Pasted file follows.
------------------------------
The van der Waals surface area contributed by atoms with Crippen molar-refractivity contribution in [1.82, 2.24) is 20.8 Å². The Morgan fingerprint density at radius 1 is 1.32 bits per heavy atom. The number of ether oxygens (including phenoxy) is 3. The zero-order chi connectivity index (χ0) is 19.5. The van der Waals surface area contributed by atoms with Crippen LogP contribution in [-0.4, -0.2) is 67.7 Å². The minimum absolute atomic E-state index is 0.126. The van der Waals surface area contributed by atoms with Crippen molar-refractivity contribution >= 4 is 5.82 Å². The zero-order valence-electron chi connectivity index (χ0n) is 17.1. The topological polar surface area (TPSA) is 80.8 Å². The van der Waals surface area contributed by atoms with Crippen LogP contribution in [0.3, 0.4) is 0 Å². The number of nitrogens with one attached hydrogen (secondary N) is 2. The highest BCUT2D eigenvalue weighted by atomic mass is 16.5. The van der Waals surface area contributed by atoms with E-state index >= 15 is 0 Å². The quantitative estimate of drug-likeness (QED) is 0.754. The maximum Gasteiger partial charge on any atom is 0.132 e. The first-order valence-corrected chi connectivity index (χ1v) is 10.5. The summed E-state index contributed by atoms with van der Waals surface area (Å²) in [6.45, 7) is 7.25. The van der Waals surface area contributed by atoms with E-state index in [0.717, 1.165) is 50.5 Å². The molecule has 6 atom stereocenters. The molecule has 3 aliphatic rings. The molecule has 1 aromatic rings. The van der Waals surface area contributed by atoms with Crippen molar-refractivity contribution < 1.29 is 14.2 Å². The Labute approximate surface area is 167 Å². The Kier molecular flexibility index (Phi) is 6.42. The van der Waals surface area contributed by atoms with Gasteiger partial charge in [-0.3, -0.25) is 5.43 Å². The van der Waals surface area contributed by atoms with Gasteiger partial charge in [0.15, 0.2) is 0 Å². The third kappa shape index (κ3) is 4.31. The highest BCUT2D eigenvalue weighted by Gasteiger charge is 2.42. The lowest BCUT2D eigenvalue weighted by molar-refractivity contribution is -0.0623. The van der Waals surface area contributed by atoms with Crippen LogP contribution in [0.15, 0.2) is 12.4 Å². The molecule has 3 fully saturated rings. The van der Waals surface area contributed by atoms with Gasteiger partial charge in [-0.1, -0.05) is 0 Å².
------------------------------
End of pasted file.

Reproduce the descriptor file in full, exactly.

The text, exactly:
The van der Waals surface area contributed by atoms with Crippen molar-refractivity contribution in [1.82, 2.24) is 20.8 Å². The Morgan fingerprint density at radius 1 is 1.32 bits per heavy atom. The number of ether oxygens (including phenoxy) is 3. The zero-order chi connectivity index (χ0) is 19.5. The van der Waals surface area contributed by atoms with Crippen LogP contribution in [-0.4, -0.2) is 67.7 Å². The minimum absolute atomic E-state index is 0.126. The van der Waals surface area contributed by atoms with Crippen molar-refractivity contribution >= 4 is 5.82 Å². The zero-order valence-electron chi connectivity index (χ0n) is 17.1. The topological polar surface area (TPSA) is 80.8 Å². The van der Waals surface area contributed by atoms with Crippen LogP contribution in [0.3, 0.4) is 0 Å². The number of nitrogens with one attached hydrogen (secondary N) is 2. The highest BCUT2D eigenvalue weighted by atomic mass is 16.5. The van der Waals surface area contributed by atoms with E-state index >= 15 is 0 Å². The quantitative estimate of drug-likeness (QED) is 0.754. The maximum Gasteiger partial charge on any atom is 0.132 e. The first-order valence-corrected chi connectivity index (χ1v) is 10.5. The summed E-state index contributed by atoms with van der Waals surface area (Å²) in [6.45, 7) is 7.25. The van der Waals surface area contributed by atoms with E-state index in [0.717, 1.165) is 50.5 Å². The molecule has 6 atom stereocenters. The molecule has 3 aliphatic rings. The molecule has 1 aromatic rings. The van der Waals surface area contributed by atoms with Crippen molar-refractivity contribution < 1.29 is 14.2 Å². The Labute approximate surface area is 167 Å². The Kier molecular flexibility index (Phi) is 6.42. The van der Waals surface area contributed by atoms with Gasteiger partial charge in [-0.3, -0.25) is 5.43 Å². The van der Waals surface area contributed by atoms with Gasteiger partial charge in [0.15, 0.2) is 0 Å². The third kappa shape index (κ3) is 4.31. The highest BCUT2D eigenvalue weighted by Gasteiger charge is 2.42. The lowest BCUT2D eigenvalue weighted by molar-refractivity contribution is -0.0623. The van der Waals surface area contributed by atoms with Crippen LogP contribution in [0.15, 0.2) is 12.4 Å². The molecule has 3 fully saturated rings. The van der Waals surface area contributed by atoms with Gasteiger partial charge in [-0.1, -0.05) is 0 Å².